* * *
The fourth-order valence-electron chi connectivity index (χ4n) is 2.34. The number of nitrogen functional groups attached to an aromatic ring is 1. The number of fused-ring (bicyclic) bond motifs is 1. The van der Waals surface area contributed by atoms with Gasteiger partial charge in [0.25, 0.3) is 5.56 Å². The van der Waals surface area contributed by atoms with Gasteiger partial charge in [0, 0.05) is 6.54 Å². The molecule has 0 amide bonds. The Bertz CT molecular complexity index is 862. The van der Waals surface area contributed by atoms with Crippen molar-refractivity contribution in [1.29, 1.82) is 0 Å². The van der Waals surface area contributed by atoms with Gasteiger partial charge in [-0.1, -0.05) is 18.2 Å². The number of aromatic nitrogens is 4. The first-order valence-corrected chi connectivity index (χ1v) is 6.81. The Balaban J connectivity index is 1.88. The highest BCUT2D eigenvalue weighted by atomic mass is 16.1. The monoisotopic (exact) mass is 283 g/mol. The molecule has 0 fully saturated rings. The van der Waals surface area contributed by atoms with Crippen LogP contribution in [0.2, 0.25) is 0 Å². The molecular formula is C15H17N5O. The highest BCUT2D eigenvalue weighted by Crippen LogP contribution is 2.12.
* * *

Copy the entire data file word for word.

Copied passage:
The fourth-order valence-electron chi connectivity index (χ4n) is 2.34. The number of nitrogen functional groups attached to an aromatic ring is 1. The number of fused-ring (bicyclic) bond motifs is 1. The van der Waals surface area contributed by atoms with Gasteiger partial charge in [0.25, 0.3) is 5.56 Å². The van der Waals surface area contributed by atoms with Gasteiger partial charge in [0, 0.05) is 6.54 Å². The molecule has 0 amide bonds. The Bertz CT molecular complexity index is 862. The van der Waals surface area contributed by atoms with Crippen molar-refractivity contribution in [1.29, 1.82) is 0 Å². The van der Waals surface area contributed by atoms with Gasteiger partial charge in [-0.1, -0.05) is 18.2 Å². The number of aromatic nitrogens is 4. The first-order valence-corrected chi connectivity index (χ1v) is 6.81. The Balaban J connectivity index is 1.88. The highest BCUT2D eigenvalue weighted by atomic mass is 16.1. The monoisotopic (exact) mass is 283 g/mol. The molecule has 0 fully saturated rings. The van der Waals surface area contributed by atoms with Crippen LogP contribution in [0.2, 0.25) is 0 Å². The molecular formula is C15H17N5O. The highest BCUT2D eigenvalue weighted by Crippen LogP contribution is 2.12.